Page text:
My other adventure Drop. Swap. Grow. consumed quite a bit of my crafty time recently, but of course my love of all things sticky, messy, and colorful runs deep -- fear not lovers of craft, I was merely on a brief hiatus. Drop. Swap. Grow.'s mission is to share seeds and knowledge and encourage sustainable practices. We had our first event, a spring seed swap and the turnout was fantastic. I'm so lucky to have wonderful friends who helped me pull it off! We got more than 200 kinds of veg seeds and dozens of other types of fruit, herbs, and flowers. About fifty people attended, which meant we had plenty of leftovers seed. The bulk of the leftovers were sent to become a new vegetable and herb garden installed by HopeBUILD a nonprofit in St. Louis that builds gardens in underserved areas. The excess flowers seeds are going to be distributed to anyone who asks for some and also to promote future swaps. Spreading the love around! The next swap will be to celebrate the bounty of our gardens and will be a fall harvest swap. Stay tuned!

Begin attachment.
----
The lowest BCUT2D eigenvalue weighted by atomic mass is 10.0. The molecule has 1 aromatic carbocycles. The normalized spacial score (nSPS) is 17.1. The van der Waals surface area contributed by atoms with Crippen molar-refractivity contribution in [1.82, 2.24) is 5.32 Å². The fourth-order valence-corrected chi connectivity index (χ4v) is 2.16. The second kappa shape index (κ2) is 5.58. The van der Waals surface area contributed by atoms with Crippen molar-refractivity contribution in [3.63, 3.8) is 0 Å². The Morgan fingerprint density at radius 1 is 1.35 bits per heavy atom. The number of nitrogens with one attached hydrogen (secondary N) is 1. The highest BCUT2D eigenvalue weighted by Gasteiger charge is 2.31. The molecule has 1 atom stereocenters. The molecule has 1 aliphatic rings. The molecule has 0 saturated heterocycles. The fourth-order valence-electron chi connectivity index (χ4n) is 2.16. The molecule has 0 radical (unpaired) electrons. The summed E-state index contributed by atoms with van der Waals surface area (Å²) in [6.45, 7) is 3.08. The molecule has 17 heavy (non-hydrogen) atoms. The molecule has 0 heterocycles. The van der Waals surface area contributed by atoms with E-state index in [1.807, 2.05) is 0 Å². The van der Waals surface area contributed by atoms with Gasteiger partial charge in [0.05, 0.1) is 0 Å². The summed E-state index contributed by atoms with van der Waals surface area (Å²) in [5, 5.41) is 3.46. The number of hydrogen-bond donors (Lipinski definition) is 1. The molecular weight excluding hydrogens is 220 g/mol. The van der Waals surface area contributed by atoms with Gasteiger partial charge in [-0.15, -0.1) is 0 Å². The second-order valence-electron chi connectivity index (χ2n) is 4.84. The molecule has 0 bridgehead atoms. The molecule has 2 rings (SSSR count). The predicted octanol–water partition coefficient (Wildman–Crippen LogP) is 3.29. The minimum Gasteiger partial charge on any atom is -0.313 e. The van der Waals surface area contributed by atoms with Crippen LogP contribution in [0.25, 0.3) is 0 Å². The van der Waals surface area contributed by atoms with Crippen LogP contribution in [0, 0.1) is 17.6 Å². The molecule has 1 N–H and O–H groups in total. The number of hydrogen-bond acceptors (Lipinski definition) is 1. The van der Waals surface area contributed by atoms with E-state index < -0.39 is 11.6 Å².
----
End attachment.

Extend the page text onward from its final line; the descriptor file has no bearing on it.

I'm working hard on developing my yard into a little urban farm and this past weekend I got a bunch of seeds in dirt and logged all of my upcoming gardening duties. Today, while I was waiting for dinner to cook (more on that in a moment) I checked all my little seedling sweeties and gave them a spritz of water. We have over 100 varieties of plants going in the ground this year and almost half of them are being started in seed trays. It's chilly today, it actually SNOWED which is total b.s. if you ask me, but we've got a warming trend headed our way and I'm happy for me and my seeds that need heat to germinate.
When I got to work today my desk plant had sprouted a couple little babies over the weekend -- I love to watch things grow.
Chickens are moving in! Construction on the chicken coop begins this Thursday. The supplies are purchased and the builder has been bribed with the naming rights to one chicken and free eggs in the future. There will be three in total: Alice, Flo, and Rontaco. Alice and Flo of Mel's Diner of course. Rontaco is a long story that I'm not sure I totally understand, but hey, the lady builds, the lady gets to name a chicken!We may call her Ronnie for short when the lady isn't listening. The 2nd runners up for hen names are Laverne and Shirley. If Alice and Flo don't "feel" right for the chicks, then I'll go to plan B. They have breed names I can neither pronounce or spell, but colors I can - 1 black, 1 red, 1 black and white. To say we're excited about the upcoming chickens is an understatement. We can't wait!